Pastimes: Chess

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The Independent Culture
Experienced prodigy watchers can tell a future grandmaster from a precocious, but fundamentally talentless chess brat. The future GM sits with head in hands and an expression of total absorption in the game - as though nothing less than a major earthquake would disturb their concentration.

Nigel Short and Judit Polgar both had that mature and concentrated look by the age of 11. So does Ruth Sheldon, 14, who made a women's grandmaster norm at last week's Vera Menchik Memorial in Newcastle.

The following game, while unspectacular, shows all the right qualities: patience (the quiet opening), positional judgement (the space-gaining 19.b4 and 23.d5), calmness (29.axb4, without fear of the black a-pawn), and ruthlessness (37.Ra2! rather than taking immediately on a8). A highly polished game.

White: Ruth Sheldon

Black: Richard McMichael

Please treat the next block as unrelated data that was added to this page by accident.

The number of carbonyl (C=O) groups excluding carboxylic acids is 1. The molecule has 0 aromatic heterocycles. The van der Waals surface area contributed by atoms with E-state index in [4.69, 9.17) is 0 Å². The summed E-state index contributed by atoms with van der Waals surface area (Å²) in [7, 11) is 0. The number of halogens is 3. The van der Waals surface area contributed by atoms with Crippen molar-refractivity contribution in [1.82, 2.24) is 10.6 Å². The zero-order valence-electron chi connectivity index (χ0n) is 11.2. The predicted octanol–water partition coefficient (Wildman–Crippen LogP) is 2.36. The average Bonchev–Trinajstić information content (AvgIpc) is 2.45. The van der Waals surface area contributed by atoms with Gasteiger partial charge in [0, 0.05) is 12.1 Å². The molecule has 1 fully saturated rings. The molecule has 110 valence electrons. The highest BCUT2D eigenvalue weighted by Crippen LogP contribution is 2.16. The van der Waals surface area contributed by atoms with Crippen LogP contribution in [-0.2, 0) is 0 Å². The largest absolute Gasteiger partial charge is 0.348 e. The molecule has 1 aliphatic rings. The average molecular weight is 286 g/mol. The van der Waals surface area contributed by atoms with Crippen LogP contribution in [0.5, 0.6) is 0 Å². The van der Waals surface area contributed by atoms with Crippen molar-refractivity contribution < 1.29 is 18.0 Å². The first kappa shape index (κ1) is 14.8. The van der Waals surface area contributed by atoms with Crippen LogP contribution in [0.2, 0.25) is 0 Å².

Old Indian Defence

1 d4 Nf6 28 Be2 cxb4

2 c4 d6 29 axb4 a3

3 Nf3 Bg4 30 Nc3 Nhf6

4 Qb3 Qc8 31 Rd2 Ng4

5 Nbd2 Nbd7 32 Bf4 h5

6 h3 Bxf3 33 Nb5 Ra6

7 Nxf3 g6 34 Nd4 Qe7

8 Bf4 Bg7 35 b5 Ra8

9 e3 0-0 36 Bf3 Nef6

10 Be2 c5 37 Ra2 Nd7

11 0-0 h6 38 Bxa8 Rxa8

12 Bh2 b6 39 Qb4 Be5

13 Rfd1 Nb8 40 Rxa3 Rxa3

14 Rac1 Nc6 41 Qxa3 Qxh4

15 a3 Nd7 42 Qa8+ Kg7

16 Qa4 a5 43 Qf3 Nc5

17 Bd3 Ra7 44 Ra1 Ne4

18 Be4 Nd8 45 Ra2 Nc5

19 b4 Nf6 46 Ra7 Qf6

20 Bd3 Qd7 47 Nc6 Bxf4

21 Qb3 a4 48 Qxf4 Qxf4

22 Qb1 Ne6 49 exf4 Nd3

23 d5 Ng5 50 Nd8 Ngxf2

24 Nd2 e5 51 Nxf7 Kf6

25 dxe6 Qxe6 52 Nxd6 Ng4

26 h4 Ngh7 53 g3 Nc5

27 Ne4 Ne8 54 Rc7 1-0